rapidly to distinction, and have the counte- | brought to the task a higher poetical feeling, nance and friendship of “divers of worship.” and more scholarship, than had been preSuch was the character given to Shakspere viously employed in the rude dialogue which himself in 1592. One of the early puritani- varied the primitive melodramatic exhibical attacks upon the stage has this coarse tions, which afforded a rare delight to auinvective against players : “Are they not diences with whom the novel excitement of notoriously known to be those men in their the entertainment compensated for many of life abroad, as they are on the stage, roysters, its grossnesses and deficiencies. Thomas brawlers, ill-dealers, boasters, lovers, loiterers, Nash, in his address * To the Gentlemen Sturuffians ? So that they are always exercised dents of both Universities, prefixed to in playing their parts and practising wicked Greene's ‘Menaphon,"mentions Peele amongst ness ; making that an art, to the end that the most celebrated poets of the day, they might the better gesture it in their the chief supporter of pleasance now living, parts ?” By the side of this silly abuse may the Atlas of poetry, and primus verborum be placed the modest answer of Thomas Hey- artifex'; whose first increase, the ‘Arraignwood, the most prolific of writers, himself an ment of Paris,' might plead to your opinions actor : “I also could wish that such as are his pregnant dexterity of wit, and manifold condemned for their licentiousness might by variety of invention, wherein (me judice) he a general consent be quite excluded our goeth a step beyond all that write.” “The society ; for, as we are men that stand in the Arraignment of Paris,' which Nash describes broad eye of the world, so should our man- as Peele's first increase, or first production, ners, gestures, and behaviours, savour of such was performed before the Queen in 1584, by government and modesty, to deserve the the children of her chapel. It is called in good thoughts and reports of all men, and to the title-page “a pastoral.” It is not imabide the sharpest censure even of those that probable that the favour with which this are the greatest opposites to the quality. mythological story of the Judgment of Paris Many amongst us I know to be of substance, was received at the Court of Elizabeth of government, of sober lives, and temperate might in some degree have given Peele his carriages, housekeepers, and contributory to rank in the company of the Queen's players, all duties enjoined them, equally with them who appear to have had some joint interest that are ranked with the most bountiful ; | with the children of the chapel. The pasand if, amongst so many of sort, there be toral possesses little of the dramatic spirit ; any few degenerate from the rest in that but we occasionally meet with passages of good demeanour which is both requisite and great descriptive elegance, rich in fancy, expected from their hands, let me entreat though somewhat overlaboured. The godyou not to censure hardly of all for the mis- desses, however, talk with great freedom, we deeds of some, but rather to excuse us, as might say with a slight touch of mortal vulOvid doth the generality of women :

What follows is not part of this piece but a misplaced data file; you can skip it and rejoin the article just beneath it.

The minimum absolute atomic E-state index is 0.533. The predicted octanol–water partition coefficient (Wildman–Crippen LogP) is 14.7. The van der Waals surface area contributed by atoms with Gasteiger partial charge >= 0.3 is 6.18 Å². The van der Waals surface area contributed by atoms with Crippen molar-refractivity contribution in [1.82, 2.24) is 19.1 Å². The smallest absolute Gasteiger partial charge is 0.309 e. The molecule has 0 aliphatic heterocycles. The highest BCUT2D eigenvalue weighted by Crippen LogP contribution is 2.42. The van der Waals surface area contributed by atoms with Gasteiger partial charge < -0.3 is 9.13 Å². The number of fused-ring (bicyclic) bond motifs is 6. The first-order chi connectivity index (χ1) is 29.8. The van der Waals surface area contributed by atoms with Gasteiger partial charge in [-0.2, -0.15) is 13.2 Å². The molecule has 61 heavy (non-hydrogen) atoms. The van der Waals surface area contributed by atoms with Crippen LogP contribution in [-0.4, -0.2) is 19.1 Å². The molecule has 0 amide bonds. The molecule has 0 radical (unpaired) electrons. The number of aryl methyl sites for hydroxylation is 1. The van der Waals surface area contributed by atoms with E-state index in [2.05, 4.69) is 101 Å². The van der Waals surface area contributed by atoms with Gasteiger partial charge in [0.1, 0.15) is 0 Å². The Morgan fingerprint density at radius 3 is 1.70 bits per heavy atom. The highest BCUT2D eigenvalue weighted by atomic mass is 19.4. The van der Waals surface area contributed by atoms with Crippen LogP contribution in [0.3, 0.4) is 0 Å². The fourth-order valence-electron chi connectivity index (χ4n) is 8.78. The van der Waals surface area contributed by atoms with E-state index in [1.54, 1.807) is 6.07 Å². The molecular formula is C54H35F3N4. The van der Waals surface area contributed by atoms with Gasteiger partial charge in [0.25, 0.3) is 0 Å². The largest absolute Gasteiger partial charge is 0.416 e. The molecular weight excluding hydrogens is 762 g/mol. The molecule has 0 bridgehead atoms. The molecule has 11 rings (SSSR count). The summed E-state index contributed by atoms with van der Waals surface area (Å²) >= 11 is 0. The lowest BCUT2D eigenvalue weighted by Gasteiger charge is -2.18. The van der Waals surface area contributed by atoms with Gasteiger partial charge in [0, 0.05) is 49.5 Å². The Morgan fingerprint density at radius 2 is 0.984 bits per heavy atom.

garity. This would scarcely displease the • Parcite paucarum diffundere crimen in omnes; courtly throng; but the approbation would Spectetur meritis quæque puella suis.” be overpowering at the close, when Diana
Those of Peele's dramatic works which have bestows the golden ball, and Venus, Pallas, come down to us afford evidence that he pos- and Juno cheerfully resign their pretensions sessed great flexibility and rhetorical power,
in favour of the superior beauty, wisdom, without much invention, with very little dis- and princely state, of the great Eliza. Such crimination of character, and with that ten- scenes were probably not for the multitude dency to extravagance in the management who thronged to the Blackfriars. Peele was of his incidents which exhibits small ac- the poet of the City as well as of the Court. quaintance with the higher principles of the He produced a Lord Mayor's Pageant in dramatic art. He no doubt became a writer 1585, when Sir Wolstan Dixie was chief mafor the stage earlier than Shakspere. He gistrate, in which London, Magnanimity, *' Apology for Actors.'